Seven Strategies for Saving Energy At Home
- Replace or clean the main air filter every month. This is important for all forced air equipment, including heat pumps, furnaces and central air conditioners. According to the Department of Energy, clogged return filters increase power consumption by 5 to 15 percent. If you have pets or live in an older home, check the filters more often.
- Thermostats have come a long way since the old mercury types. Trane offers a selection of smart thermostats that automatically adjust the temperature according to your schedule and preferences. Energy Star experts say that efficient thermostat settings can save you $180 annually. Keep the temperature around 78 degrees in the summer and 65 degrees in the winter. Use a setback temperature that's 4 degrees higher in the summer. All systems, except for heat pumps, benefit from setback temperatures that are 8 degrees lower in the winter.
- Heating and air conditioning maintenance should be performed at least once per year. Tune-up procedures vary depending on the type of equipment that was installed in your home, its age, its condition and other factors. For example, a natural gas furnace has a number of components that you won't find in a central air conditioner or heat pump. Checkups prolong the life of equipment and save energy by preventing gradual decreases in efficiency. A qualified contractor can develop an air conditioning maintenance plan that will keep your system in top condition.
- Make sure that your A/C vents are open and free from obstructions. Furniture and long curtains should be at least 6 inches away so that they don't block the airflow. Although most floor registers and ceiling-mounted vents can be closed, they should be kept open even in rooms that are used infrequently. Closed vents make your air conditioner run longer and use more energy because less air is being fed back into the system. The altered pressure forces air to leak out of the ducts. Plus, heated and conditioned air will be robbed from other rooms due to thermal equilibrium.
- Improving your home's insulation can be a tricky business. Many older homes either weren't insulated originally or if so they weren’t insulated well. Some structures used primitive materials that have settled or deteriorated over the years. If your home is drafty, adding insulation to the attic and crawlspace will have the biggest impact. After that, weatherize windows, doors and other drafty areas. Use caulk to seal cracks. Apply foam or felt weather stripping on doorjambs and around window frames.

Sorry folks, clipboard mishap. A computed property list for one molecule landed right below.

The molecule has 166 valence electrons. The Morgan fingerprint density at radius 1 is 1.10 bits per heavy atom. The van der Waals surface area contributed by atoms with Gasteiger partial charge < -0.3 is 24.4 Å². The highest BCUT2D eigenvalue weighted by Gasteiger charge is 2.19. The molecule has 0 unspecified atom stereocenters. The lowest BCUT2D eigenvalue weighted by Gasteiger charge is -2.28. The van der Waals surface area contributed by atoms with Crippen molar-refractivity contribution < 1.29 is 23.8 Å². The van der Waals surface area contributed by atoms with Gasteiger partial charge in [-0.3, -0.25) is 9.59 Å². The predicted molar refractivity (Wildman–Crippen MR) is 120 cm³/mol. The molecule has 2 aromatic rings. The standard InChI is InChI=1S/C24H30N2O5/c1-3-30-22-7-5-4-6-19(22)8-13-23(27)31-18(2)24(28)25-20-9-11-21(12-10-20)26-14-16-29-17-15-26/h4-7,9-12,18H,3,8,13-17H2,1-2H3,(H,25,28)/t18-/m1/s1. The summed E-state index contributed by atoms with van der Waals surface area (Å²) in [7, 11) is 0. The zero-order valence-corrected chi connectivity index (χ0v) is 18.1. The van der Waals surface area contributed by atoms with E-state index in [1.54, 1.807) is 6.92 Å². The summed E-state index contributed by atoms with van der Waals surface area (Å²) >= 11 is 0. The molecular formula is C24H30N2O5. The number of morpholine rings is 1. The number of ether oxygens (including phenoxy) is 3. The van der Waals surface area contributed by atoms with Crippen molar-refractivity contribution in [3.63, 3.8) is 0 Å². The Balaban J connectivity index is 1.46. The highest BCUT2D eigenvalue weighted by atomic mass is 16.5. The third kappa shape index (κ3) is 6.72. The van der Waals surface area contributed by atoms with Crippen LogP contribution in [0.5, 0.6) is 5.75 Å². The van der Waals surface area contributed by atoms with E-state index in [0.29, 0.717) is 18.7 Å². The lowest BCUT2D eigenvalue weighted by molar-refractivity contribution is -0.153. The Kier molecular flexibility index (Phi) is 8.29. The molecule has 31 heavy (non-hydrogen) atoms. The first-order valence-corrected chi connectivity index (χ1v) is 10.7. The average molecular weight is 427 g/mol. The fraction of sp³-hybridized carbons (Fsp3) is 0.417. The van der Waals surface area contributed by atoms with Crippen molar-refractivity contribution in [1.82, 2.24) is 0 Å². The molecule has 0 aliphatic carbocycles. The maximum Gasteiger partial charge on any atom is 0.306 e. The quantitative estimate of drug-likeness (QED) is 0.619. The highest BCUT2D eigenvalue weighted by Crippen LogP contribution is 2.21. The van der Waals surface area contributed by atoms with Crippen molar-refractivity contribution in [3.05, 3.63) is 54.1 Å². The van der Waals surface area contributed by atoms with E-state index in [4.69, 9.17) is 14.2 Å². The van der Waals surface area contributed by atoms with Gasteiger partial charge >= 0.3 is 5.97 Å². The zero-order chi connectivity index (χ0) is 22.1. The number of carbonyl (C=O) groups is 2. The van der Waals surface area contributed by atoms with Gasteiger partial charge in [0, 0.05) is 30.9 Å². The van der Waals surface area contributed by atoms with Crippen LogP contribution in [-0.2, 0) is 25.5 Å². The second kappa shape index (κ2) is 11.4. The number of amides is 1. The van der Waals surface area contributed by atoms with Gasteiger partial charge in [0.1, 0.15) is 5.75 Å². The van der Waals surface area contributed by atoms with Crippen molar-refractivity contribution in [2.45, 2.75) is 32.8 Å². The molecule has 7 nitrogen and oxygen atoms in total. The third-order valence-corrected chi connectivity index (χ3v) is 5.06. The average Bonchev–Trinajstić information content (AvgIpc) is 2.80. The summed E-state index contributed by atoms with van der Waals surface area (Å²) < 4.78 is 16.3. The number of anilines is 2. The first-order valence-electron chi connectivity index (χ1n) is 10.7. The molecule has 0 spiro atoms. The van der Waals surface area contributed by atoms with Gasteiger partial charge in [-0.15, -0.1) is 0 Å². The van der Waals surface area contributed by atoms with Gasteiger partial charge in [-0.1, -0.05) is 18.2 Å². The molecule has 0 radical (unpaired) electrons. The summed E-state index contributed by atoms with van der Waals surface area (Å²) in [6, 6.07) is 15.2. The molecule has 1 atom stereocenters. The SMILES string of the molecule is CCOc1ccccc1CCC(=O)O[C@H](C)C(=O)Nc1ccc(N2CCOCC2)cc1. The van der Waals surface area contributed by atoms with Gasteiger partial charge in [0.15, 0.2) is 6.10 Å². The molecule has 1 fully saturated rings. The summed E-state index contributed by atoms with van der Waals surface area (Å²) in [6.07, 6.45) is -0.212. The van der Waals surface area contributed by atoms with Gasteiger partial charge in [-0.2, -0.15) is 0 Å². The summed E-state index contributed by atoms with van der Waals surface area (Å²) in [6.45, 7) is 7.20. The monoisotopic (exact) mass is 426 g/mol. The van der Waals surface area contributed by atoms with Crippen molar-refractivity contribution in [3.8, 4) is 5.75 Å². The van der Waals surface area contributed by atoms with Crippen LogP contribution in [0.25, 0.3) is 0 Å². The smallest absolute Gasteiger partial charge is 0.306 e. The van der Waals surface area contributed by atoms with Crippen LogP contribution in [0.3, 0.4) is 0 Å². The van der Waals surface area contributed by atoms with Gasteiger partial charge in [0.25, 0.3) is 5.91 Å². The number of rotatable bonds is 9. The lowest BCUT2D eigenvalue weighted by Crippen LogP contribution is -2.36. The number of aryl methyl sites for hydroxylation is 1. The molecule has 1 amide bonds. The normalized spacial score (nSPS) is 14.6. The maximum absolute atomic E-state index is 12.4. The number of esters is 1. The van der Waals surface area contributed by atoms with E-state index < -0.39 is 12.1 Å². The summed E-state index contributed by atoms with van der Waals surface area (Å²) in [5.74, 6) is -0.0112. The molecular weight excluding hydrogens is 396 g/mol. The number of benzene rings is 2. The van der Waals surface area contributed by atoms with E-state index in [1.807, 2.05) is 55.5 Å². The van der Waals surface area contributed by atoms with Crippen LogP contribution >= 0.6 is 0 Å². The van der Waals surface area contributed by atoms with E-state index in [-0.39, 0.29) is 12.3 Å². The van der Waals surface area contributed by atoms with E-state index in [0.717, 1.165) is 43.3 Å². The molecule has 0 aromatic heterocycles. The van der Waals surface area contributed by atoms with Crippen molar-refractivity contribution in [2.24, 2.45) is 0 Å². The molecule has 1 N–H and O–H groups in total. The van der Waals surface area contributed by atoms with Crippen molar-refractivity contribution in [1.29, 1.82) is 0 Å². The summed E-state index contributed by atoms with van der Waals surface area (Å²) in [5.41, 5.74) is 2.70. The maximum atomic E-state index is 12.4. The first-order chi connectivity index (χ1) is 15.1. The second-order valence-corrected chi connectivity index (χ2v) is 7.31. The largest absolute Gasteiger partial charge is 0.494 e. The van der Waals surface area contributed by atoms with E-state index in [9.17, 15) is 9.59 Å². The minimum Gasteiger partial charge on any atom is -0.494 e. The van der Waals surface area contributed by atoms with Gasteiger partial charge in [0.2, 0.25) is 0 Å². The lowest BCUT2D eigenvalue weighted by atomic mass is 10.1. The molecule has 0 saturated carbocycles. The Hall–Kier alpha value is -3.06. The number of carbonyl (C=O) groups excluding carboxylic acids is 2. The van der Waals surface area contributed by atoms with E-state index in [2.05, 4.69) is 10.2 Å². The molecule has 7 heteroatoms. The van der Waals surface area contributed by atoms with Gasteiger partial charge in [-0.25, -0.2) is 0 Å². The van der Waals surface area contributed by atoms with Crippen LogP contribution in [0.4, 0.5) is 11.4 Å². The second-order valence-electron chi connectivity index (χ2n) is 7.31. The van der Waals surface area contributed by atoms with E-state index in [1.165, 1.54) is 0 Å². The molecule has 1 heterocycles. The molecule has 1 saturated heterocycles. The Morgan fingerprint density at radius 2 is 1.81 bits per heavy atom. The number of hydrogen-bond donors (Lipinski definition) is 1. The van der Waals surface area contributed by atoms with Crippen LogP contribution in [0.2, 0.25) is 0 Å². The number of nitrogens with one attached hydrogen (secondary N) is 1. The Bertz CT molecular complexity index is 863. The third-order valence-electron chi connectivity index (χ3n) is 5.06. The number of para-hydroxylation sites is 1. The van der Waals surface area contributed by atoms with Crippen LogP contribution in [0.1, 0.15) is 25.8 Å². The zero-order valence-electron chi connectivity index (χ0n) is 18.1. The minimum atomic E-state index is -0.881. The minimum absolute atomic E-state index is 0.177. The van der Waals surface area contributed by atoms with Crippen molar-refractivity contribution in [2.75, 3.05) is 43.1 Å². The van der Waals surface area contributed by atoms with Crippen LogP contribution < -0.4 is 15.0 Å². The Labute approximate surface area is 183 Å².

- Ceiling fans are great energy-saving tools. In the summer, the blades should spin counterclockwise. This creates a wind chill effect that will make the room feel several degrees cooler. In the winter, the blades should spin clockwise. Use the lowest speed setting to push the warm air away from the ceiling without creating an uncomfortable breeze.
- If you want to save energy and increase your comfort, window coverings are your ally. Like ceiling fans, they can help to lower your energy bills in the summer and the winter. During warm weather, reflective shades and light-colored curtains will keep your home cooler by reducing solar heat gain. In the winter, heavy curtains will block drafts, especially if you have older single-pane windows. Open your blinds or curtains during the day to take advantage of the solar energy.
Ways to Save Energy Today
For more energy saving tips, contact your local Trane dealer. A qualified technician can inspect your A/C system and perform any repairs that are needed to boost its performance. Programmable thermostats, air quality products and upgraded HVAC equipment can improve your comfort and save you money. Use our dealer locator feature to find a Trane Comfort Specialist in your area.